Everyone’s heard the saying “once in a blue moon.” Being able to see with your own eyes, rare celestial events are not a common occurrence. The University of New Mexico's Department of Physics & Astronomy is providing the public with just such an opportunity on Monday, Nov. 11 from 8 a.m. to 12 p.m. in the UNM Observatory.

At the event, attendees will be able to see a rare celestial event as the planet Mercury crosses paths with the sun—an event that residents in Albuquerque will not be able to see again until 2032. Mercury is the smallest planet in the solar system and is the closest planet to the sun. It will pass in between the sun and the earth giving the campus community the opportunity to see Mercury as it appears as a small black dot moving across the face of the Sun. Occasionally it crosses in front of the sun's bright disk from our perspective here on Earth. The last time this happened was in 2016.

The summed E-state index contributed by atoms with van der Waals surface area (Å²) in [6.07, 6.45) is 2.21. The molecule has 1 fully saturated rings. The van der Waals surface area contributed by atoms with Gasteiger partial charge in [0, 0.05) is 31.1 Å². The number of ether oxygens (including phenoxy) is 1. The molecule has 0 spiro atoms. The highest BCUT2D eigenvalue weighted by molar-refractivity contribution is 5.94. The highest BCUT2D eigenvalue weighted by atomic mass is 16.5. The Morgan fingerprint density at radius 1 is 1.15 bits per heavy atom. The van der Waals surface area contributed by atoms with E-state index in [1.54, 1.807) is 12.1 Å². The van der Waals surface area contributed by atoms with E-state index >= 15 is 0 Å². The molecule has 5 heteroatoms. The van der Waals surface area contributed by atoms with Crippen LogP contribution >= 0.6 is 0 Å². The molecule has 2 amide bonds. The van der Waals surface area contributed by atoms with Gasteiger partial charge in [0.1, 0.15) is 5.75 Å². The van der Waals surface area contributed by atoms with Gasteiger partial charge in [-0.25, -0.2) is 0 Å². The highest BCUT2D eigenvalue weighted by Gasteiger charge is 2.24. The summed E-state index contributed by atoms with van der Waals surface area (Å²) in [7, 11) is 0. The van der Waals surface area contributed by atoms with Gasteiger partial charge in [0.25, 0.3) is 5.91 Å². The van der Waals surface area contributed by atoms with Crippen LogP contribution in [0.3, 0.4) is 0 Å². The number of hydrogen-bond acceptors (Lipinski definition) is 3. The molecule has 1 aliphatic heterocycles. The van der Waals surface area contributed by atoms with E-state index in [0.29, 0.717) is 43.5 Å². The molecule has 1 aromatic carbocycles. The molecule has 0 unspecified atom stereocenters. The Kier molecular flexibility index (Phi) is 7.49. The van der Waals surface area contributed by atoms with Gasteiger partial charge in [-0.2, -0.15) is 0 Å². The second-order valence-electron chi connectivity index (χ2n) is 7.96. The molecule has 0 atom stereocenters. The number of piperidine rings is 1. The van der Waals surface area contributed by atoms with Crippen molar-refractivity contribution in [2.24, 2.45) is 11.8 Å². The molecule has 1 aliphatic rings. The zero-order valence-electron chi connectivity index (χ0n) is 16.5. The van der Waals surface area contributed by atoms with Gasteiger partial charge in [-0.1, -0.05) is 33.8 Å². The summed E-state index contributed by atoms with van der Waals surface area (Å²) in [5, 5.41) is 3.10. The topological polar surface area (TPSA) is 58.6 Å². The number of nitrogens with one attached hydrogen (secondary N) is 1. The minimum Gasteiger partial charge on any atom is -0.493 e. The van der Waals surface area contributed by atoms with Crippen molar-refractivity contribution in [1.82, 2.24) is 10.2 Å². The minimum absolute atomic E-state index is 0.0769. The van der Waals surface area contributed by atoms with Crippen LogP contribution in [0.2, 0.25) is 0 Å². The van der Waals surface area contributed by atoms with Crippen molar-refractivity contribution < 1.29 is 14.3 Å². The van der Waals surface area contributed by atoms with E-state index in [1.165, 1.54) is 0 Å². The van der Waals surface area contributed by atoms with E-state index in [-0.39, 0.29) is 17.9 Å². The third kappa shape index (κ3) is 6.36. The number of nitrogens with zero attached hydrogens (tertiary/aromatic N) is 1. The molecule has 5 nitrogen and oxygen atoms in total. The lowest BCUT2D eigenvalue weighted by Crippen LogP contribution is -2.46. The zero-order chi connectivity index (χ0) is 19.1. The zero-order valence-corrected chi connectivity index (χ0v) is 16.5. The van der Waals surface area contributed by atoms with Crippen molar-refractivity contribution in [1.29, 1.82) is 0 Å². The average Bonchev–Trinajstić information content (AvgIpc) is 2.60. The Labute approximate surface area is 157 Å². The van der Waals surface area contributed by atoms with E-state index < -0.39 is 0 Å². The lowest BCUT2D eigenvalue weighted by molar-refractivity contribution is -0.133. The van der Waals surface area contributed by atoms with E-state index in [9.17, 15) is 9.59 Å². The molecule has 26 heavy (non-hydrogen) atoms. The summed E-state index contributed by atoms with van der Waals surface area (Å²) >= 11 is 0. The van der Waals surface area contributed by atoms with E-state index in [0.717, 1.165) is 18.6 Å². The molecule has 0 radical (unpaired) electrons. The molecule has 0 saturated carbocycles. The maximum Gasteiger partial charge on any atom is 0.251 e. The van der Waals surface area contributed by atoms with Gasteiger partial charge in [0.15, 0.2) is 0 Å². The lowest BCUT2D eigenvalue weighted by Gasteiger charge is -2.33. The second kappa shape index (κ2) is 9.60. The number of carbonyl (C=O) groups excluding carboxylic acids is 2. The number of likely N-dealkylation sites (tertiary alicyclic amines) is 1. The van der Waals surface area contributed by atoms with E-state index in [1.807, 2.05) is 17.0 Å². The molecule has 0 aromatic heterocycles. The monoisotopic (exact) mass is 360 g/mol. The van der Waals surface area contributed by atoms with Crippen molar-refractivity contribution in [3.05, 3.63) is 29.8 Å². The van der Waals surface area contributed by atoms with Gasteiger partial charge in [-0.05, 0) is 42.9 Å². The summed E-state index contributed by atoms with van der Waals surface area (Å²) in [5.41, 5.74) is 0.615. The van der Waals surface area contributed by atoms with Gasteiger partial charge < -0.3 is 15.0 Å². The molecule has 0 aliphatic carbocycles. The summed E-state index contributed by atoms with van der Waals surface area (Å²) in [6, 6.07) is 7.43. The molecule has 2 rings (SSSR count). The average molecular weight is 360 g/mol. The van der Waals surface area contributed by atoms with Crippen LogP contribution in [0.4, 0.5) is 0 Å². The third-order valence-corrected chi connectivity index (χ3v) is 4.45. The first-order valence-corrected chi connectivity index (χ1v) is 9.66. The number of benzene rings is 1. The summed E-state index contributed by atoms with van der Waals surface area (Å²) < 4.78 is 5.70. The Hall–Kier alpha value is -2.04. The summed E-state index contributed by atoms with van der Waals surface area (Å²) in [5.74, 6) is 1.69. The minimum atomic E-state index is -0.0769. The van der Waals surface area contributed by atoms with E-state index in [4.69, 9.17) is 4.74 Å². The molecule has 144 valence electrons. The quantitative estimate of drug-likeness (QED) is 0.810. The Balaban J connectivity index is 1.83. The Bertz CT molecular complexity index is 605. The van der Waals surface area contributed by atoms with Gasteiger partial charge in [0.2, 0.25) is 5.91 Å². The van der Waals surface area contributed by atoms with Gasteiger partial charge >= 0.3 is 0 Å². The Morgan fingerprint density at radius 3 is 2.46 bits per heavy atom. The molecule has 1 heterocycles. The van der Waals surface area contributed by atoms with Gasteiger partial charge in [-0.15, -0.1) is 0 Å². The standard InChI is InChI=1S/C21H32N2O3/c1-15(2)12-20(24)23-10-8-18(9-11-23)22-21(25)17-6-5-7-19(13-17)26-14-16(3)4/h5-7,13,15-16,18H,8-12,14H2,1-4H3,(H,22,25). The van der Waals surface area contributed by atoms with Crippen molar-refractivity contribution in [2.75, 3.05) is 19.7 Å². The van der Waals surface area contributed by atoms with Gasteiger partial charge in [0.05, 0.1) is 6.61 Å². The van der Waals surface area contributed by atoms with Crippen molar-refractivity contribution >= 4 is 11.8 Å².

As the sun rises, viewers will already be able to see Mercury crossing the sun, weather permitting, UNM campus observatory welcomes one and all for the free viewing. No registration is required.

The UNM Observatory is located two blocks north of Lomas and Yale NE. People can reach the observatory via bus or by using guest parking on campus. There is a bus stop for either the Lomas bus #14 or the Montgomery #5 near the observatory. Visitor parking is available at the Yale Garage on the south side of Lomas for $2 per hour. For more parking information visit, Visitor Parking.